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End to the baby boom as birth numbers take dive


Smile: Mother and baby

Smile: Mother and baby

Smile: Mother and baby

IRELAND'S birth rate is on a downward slope with a 5pc drop in the number of babies in the second quarter of the year.

And there has been a worrying rise in the rate of infant mortality, according to research from the Central Statistics Office (CSO).

Although the country experienced something of a mini baby boom through the recession, it appears Irish people are beginning to hold back on having a family.

There were 17,107 new babies registered in the second quarter of 2013 which equates to an annual birth rate of 14.9 per 1,000 population.

This is a significant drop from the corresponding rate of 15.7 in 2012.

However, Dubliners are pressing ahead in the statistics – the Fingal area recorded the highest birth rate in the country at 19.0 per 1,000 population.

The lowest corresponding rate was recorded in Mayo at 12.1 in the three-month period.

The statistics revealed by the CSO identified the various regions where births, deaths and marriages occurred throughout the country.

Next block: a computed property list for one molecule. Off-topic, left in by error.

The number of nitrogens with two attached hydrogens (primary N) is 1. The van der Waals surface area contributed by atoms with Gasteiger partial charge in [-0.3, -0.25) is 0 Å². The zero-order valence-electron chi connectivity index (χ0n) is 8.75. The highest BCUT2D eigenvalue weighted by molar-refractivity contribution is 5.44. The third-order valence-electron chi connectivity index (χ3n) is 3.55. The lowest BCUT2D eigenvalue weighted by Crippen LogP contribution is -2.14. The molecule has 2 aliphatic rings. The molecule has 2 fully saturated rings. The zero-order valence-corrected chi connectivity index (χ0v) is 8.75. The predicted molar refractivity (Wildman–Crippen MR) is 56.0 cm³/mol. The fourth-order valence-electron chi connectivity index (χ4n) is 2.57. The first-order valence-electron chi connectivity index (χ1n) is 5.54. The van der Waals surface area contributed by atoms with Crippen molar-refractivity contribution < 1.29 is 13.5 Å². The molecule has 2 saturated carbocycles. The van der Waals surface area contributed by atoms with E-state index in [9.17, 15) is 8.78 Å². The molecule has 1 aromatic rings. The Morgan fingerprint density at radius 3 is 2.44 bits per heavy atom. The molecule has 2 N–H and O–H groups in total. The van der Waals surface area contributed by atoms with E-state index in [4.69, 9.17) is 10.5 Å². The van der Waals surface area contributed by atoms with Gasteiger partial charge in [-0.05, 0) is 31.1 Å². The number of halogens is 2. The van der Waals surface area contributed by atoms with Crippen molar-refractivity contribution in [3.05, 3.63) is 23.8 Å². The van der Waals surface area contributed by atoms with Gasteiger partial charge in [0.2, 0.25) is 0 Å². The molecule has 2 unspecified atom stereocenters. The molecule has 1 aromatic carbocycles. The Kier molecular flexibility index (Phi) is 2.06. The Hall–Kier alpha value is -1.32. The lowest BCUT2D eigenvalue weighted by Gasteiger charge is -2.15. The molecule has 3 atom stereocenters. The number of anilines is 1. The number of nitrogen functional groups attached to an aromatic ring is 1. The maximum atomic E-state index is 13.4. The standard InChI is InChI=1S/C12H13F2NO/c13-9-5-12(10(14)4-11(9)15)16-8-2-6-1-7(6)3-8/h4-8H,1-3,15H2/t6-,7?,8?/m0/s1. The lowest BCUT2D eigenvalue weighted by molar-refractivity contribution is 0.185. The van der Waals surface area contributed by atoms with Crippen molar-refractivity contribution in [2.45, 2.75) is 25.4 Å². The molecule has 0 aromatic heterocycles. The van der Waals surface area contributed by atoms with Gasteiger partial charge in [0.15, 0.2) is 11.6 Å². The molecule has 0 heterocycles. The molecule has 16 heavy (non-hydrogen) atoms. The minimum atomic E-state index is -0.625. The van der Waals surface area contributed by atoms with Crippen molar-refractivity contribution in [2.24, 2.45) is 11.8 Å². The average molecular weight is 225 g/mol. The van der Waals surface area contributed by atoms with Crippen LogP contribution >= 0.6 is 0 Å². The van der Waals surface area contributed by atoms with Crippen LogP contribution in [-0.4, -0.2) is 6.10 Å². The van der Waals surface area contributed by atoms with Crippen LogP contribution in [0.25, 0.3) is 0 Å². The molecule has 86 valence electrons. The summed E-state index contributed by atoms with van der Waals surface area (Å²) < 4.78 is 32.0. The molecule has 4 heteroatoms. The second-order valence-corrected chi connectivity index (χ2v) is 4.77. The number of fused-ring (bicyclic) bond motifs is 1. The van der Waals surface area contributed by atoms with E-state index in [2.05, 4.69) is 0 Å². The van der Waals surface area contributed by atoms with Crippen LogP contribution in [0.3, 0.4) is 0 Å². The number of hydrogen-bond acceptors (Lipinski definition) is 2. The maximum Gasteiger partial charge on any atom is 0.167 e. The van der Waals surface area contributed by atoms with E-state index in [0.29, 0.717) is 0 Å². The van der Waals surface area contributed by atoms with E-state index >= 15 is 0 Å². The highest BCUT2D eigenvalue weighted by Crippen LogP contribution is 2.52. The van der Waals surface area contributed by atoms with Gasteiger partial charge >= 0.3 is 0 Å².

There was a notable increase in the number of infant deaths.

A total of 58 were registered as infant deaths in the threemonth period.


This gives an infant mortality rate of 3.4 deaths per 1,000 live births, higher than the corresponding rate of 2.6 last year.

There was an overall 8pc increase in deaths in the country during the second quarter with 7,644 deaths registered.

Details on the causes of death are not yet available, but the figures pointed to an increase in the infant mortality rate.

Births to unmarried parents with the same address accounted for 19.4pc of the total number and there were two births registered to parents within a civil partnership.

There were five births to mothers aged under 15 years of age in the second quarter.

And 59 births registered to women over 45 years of age.

The research from the CSO shows that 34pc of births in Ireland were to unmarried parents – the highest percentage of births outside marriage occurred in Limerick City and the lowest percentage occurred in the Dun Laoghaire-Rathdown area.

Marriage is still popular in the country – the amount of people tying the knot stayed at the same rate as last year with 5,444 weddings taking place.

The statistics revealed that there were 72 civil partnerships in the second quarter – an increase of 20 compared to the start of the year.